The news that Formula E will be broadcast live on the BBC is one of those things that people will read and say “Hmmmm, so what?” However, there’s a big fight here, which may already have been won… and lost.
Casual watchers may not know a Ferrari from a Mercedes, but imagine a grid full of cars on BBC TV, some silver and some red. Who knew? It’s racing cars!
Imagine a category that has grown exponentially in four years, from being a laughing stock to attracting the global manufacturers and sponsors. When Jaguar, BMW, Renault – and Mercedes – along with high-profile sponsors see a future in promoting electricity in their brands, then think where the money, focus, promotion and attention goes.
No matter how unique and self-important F1 has been, it needs big support. Tobacco has long gone, manufacturers now rule and need victories. Being live on terrestrial platforms is a huge win. Where does that leave F1? Haven’t we been here before? Yes, and one person always made the threat stop.
Every time there has been a threat to the dominance of F1 broadcasting, the series stamped its massive foot, courtesy of the not so massive Bernie Ecclestone. He was the one who saw other championships building profile, then either adopted them or made it unviable for the big players.
World Sporstcars in the late 1980s and early 90s was epic. Jaguar vs Mercedes vs Porsche. Le Mans was a “must visit”. There were legendary marques spending loads of money on their racing, promoting their heritage, but it was noted on high, pennies not spent in F1.
The FIA adopted new rules for Sportscars to use F1 engines (“To share costs”), and cars lapped fast enough to qualify for an F1 race at Monza. But costs spiralled with the new rules, the series died. It wasn’t F1.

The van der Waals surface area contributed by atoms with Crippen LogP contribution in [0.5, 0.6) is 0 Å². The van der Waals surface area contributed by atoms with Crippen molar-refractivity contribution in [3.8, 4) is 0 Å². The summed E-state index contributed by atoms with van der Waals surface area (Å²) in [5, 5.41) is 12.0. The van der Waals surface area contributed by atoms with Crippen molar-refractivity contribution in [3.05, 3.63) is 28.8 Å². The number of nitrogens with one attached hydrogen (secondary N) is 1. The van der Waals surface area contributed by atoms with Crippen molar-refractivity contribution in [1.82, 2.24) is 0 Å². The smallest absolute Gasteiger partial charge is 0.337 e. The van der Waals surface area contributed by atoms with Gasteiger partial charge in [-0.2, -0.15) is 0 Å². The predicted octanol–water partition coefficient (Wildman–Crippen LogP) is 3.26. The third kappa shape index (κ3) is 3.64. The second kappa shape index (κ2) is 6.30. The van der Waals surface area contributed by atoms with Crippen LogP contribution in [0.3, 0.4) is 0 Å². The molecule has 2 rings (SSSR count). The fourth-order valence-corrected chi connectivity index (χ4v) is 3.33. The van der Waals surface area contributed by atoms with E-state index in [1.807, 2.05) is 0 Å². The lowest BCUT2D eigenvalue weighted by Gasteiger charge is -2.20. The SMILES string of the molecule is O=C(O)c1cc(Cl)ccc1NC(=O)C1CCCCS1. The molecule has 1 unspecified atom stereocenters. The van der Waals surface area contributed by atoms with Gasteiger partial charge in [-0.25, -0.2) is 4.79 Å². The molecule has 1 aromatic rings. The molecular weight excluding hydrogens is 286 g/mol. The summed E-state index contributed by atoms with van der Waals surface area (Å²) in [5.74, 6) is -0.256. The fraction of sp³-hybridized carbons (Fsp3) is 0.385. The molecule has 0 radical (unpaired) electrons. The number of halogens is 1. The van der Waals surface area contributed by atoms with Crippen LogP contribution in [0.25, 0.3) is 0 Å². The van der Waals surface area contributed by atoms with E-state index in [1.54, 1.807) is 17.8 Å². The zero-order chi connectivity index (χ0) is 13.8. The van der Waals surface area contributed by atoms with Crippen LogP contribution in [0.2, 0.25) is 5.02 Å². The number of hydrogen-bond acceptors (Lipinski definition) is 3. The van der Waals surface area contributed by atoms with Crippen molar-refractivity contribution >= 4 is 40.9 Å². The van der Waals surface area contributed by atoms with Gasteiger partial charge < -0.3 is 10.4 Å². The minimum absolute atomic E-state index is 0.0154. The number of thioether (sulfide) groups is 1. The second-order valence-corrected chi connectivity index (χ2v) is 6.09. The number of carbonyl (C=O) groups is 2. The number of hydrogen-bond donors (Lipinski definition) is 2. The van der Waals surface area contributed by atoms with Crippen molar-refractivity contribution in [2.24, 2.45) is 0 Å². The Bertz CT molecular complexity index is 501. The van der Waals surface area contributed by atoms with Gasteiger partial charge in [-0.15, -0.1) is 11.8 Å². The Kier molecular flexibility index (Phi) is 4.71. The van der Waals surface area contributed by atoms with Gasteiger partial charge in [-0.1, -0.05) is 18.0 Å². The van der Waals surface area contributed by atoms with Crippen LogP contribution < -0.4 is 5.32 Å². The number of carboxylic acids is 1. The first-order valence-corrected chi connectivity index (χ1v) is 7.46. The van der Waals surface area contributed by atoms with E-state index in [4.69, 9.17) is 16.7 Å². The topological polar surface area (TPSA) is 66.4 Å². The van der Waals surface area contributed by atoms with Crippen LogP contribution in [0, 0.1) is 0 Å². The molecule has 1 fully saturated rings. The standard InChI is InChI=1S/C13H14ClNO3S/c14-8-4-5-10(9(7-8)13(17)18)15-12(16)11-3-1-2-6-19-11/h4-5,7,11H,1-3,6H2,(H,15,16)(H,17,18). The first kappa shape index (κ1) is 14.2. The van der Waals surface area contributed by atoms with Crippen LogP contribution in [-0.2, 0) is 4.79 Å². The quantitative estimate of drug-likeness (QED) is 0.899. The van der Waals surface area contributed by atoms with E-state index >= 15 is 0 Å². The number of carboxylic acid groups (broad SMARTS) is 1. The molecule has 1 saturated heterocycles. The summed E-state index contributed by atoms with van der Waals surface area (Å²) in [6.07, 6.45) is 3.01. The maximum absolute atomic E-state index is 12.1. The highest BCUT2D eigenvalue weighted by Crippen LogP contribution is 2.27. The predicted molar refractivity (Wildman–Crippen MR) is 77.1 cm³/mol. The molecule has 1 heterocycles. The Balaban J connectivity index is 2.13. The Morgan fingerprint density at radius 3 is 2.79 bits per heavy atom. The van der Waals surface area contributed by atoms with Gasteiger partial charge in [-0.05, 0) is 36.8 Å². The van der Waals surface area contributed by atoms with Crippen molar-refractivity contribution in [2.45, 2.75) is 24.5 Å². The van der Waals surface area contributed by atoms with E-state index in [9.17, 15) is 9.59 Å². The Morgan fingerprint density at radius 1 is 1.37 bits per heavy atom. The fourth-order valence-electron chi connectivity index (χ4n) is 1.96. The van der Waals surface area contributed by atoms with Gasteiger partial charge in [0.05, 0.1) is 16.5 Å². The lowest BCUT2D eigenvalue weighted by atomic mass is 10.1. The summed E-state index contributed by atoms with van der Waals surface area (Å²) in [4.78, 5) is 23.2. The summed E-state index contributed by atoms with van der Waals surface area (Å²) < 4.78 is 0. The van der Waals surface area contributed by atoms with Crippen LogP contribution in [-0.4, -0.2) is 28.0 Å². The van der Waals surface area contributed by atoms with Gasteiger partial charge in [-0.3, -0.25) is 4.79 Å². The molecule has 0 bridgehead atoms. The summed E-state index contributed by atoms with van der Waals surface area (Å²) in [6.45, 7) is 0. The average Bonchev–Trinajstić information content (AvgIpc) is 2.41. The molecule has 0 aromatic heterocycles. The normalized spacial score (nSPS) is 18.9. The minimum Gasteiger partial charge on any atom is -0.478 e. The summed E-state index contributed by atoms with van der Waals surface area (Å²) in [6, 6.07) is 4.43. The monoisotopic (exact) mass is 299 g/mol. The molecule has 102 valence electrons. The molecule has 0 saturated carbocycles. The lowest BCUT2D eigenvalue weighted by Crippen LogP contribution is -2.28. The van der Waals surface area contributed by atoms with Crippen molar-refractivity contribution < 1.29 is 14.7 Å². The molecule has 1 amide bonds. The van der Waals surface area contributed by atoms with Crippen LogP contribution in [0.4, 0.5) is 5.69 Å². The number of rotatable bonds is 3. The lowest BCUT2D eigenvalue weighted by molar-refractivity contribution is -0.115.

When Nigel Mansell went to Indycar as F1 World Champion in 1992, that threat to F1 was most real. Indycar suddenly became big news worldwide. Only one person was able to find a way to slow its newfound growth. Mansell was ‘invited’ to return to F1 in 1994.
Meantime Mercedes had put all efforts into the DTM. And they did put everything in, along with Opel and Alfa Romeo.
The money spent there in 1995-1996 by those three in technology and making a huge show was very close to F1 proportions. When the FIA made it a designated international championship with races in Japan, Brazil, Helsinki and more outside of Germany, it was either do or die. Bernie re-christened the International Touring Car Championship (ITC) the “International Catering Championship.” It was doomed.
Formula E has played a huge card with the BBC and it’s great to see. Question is, who is now fighting the challenge now? Or has the momentum shifted to streaming platforms and F1 has missed the boat?
PS: Dear BBC, can you look at televising the Indy 500? Some guy called Fernando Alonso is doing it. You might want to take a look.